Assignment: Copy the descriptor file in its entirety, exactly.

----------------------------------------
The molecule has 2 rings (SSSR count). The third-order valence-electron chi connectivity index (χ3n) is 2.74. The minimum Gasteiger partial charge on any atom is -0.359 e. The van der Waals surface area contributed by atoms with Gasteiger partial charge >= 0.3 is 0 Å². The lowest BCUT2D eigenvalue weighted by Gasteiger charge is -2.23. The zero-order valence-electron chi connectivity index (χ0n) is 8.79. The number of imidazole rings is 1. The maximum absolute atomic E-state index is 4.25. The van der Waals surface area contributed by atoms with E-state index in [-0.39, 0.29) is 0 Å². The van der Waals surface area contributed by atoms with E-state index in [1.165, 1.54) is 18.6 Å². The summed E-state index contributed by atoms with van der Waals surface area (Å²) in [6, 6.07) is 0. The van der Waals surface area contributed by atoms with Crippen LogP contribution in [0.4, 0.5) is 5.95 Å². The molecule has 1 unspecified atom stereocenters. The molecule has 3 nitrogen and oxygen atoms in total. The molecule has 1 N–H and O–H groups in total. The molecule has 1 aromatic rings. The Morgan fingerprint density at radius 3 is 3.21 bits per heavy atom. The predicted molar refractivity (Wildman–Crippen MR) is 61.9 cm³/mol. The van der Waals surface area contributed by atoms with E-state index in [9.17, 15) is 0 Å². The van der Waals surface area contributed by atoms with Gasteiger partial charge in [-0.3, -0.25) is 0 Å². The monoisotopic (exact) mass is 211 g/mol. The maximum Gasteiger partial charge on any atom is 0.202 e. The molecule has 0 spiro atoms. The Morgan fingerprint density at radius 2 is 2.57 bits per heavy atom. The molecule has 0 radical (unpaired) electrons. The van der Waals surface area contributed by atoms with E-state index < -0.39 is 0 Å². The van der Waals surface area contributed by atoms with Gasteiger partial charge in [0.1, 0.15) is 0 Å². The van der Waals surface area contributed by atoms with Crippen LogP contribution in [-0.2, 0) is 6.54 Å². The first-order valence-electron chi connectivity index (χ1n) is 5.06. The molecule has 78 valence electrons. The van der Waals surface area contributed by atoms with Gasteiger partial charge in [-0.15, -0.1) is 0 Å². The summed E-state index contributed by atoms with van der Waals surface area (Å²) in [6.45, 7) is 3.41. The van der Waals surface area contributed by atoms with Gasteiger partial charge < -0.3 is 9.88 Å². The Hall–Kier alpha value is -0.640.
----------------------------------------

The molecule has 2 rings (SSSR count). The third-order valence-electron chi connectivity index (χ3n) is 2.74. The minimum Gasteiger partial charge on any atom is -0.359 e. The van der Waals surface area contributed by atoms with Gasteiger partial charge >= 0.3 is 0 Å². The lowest BCUT2D eigenvalue weighted by Gasteiger charge is -2.23. The zero-order valence-electron chi connectivity index (χ0n) is 8.79. The number of imidazole rings is 1. The maximum absolute atomic E-state index is 4.25. The van der Waals surface area contributed by atoms with E-state index in [-0.39, 0.29) is 0 Å². The van der Waals surface area contributed by atoms with E-state index in [1.165, 1.54) is 18.6 Å². The summed E-state index contributed by atoms with van der Waals surface area (Å²) in [6, 6.07) is 0. The van der Waals surface area contributed by atoms with Crippen LogP contribution in [0.4, 0.5) is 5.95 Å². The molecule has 1 unspecified atom stereocenters. The molecule has 3 nitrogen and oxygen atoms in total. The molecule has 1 N–H and O–H groups in total. The molecule has 1 aromatic rings. The Morgan fingerprint density at radius 3 is 3.21 bits per heavy atom. The predicted molar refractivity (Wildman–Crippen MR) is 61.9 cm³/mol. The van der Waals surface area contributed by atoms with E-state index in [9.17, 15) is 0 Å². The van der Waals surface area contributed by atoms with Gasteiger partial charge in [-0.3, -0.25) is 0 Å². The monoisotopic (exact) mass is 211 g/mol. The maximum Gasteiger partial charge on any atom is 0.202 e. The molecule has 0 spiro atoms. The Morgan fingerprint density at radius 2 is 2.57 bits per heavy atom. The molecule has 0 radical (unpaired) electrons. The van der Waals surface area contributed by atoms with E-state index < -0.39 is 0 Å². The van der Waals surface area contributed by atoms with Gasteiger partial charge in [0.1, 0.15) is 0 Å². The van der Waals surface area contributed by atoms with Crippen LogP contribution in [-0.2, 0) is 6.54 Å². The first-order valence-electron chi connectivity index (χ1n) is 5.06. The molecule has 78 valence electrons. The van der Waals surface area contributed by atoms with Gasteiger partial charge in [-0.15, -0.1) is 0 Å². The summed E-state index contributed by atoms with van der Waals surface area (Å²) in [6.45, 7) is 3.41. The van der Waals surface area contributed by atoms with Gasteiger partial charge < -0.3 is 9.88 Å². The Hall–Kier alpha value is -0.640.